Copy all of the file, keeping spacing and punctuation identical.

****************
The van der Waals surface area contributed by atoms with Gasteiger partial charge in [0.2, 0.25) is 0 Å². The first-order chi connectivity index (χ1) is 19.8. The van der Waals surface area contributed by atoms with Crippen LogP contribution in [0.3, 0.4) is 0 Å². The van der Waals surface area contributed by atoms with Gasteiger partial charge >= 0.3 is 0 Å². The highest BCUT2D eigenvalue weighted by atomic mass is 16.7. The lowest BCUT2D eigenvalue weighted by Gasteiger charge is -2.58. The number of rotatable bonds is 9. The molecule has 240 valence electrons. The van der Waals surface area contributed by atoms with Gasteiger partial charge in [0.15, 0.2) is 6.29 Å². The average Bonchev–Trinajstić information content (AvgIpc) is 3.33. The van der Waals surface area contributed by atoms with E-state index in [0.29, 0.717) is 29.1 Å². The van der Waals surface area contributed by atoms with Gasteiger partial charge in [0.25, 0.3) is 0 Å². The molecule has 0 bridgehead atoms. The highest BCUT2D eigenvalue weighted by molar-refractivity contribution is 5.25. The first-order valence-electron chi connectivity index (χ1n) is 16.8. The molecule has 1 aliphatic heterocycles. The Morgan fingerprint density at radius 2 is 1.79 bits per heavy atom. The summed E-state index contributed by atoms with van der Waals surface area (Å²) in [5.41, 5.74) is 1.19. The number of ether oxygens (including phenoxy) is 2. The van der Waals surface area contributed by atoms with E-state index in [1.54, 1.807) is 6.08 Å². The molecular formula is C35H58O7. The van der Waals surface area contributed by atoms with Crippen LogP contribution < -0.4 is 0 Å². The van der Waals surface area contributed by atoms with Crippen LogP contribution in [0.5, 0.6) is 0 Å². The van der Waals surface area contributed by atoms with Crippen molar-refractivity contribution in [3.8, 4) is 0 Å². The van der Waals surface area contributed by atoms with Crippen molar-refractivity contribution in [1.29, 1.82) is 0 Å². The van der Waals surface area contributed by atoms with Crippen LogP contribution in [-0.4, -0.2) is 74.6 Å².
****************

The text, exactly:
The van der Waals surface area contributed by atoms with Gasteiger partial charge in [0.2, 0.25) is 0 Å². The first-order chi connectivity index (χ1) is 19.8. The van der Waals surface area contributed by atoms with Crippen LogP contribution in [0.3, 0.4) is 0 Å². The van der Waals surface area contributed by atoms with Gasteiger partial charge >= 0.3 is 0 Å². The highest BCUT2D eigenvalue weighted by atomic mass is 16.7. The lowest BCUT2D eigenvalue weighted by Gasteiger charge is -2.58. The number of rotatable bonds is 9. The molecule has 240 valence electrons. The van der Waals surface area contributed by atoms with Gasteiger partial charge in [0.15, 0.2) is 6.29 Å². The average Bonchev–Trinajstić information content (AvgIpc) is 3.33. The van der Waals surface area contributed by atoms with E-state index in [0.29, 0.717) is 29.1 Å². The van der Waals surface area contributed by atoms with Gasteiger partial charge in [0.25, 0.3) is 0 Å². The molecule has 0 bridgehead atoms. The highest BCUT2D eigenvalue weighted by molar-refractivity contribution is 5.25. The first-order valence-electron chi connectivity index (χ1n) is 16.8. The molecule has 1 aliphatic heterocycles. The Morgan fingerprint density at radius 2 is 1.79 bits per heavy atom. The summed E-state index contributed by atoms with van der Waals surface area (Å²) in [5.41, 5.74) is 1.19. The number of ether oxygens (including phenoxy) is 2. The van der Waals surface area contributed by atoms with E-state index in [1.54, 1.807) is 6.08 Å². The molecular formula is C35H58O7. The van der Waals surface area contributed by atoms with Crippen LogP contribution < -0.4 is 0 Å². The van der Waals surface area contributed by atoms with Crippen LogP contribution in [0.5, 0.6) is 0 Å². The van der Waals surface area contributed by atoms with Crippen molar-refractivity contribution in [3.8, 4) is 0 Å². The van der Waals surface area contributed by atoms with Crippen molar-refractivity contribution in [1.29, 1.82) is 0 Å². The van der Waals surface area contributed by atoms with Crippen LogP contribution in [-0.4, -0.2) is 74.6 Å².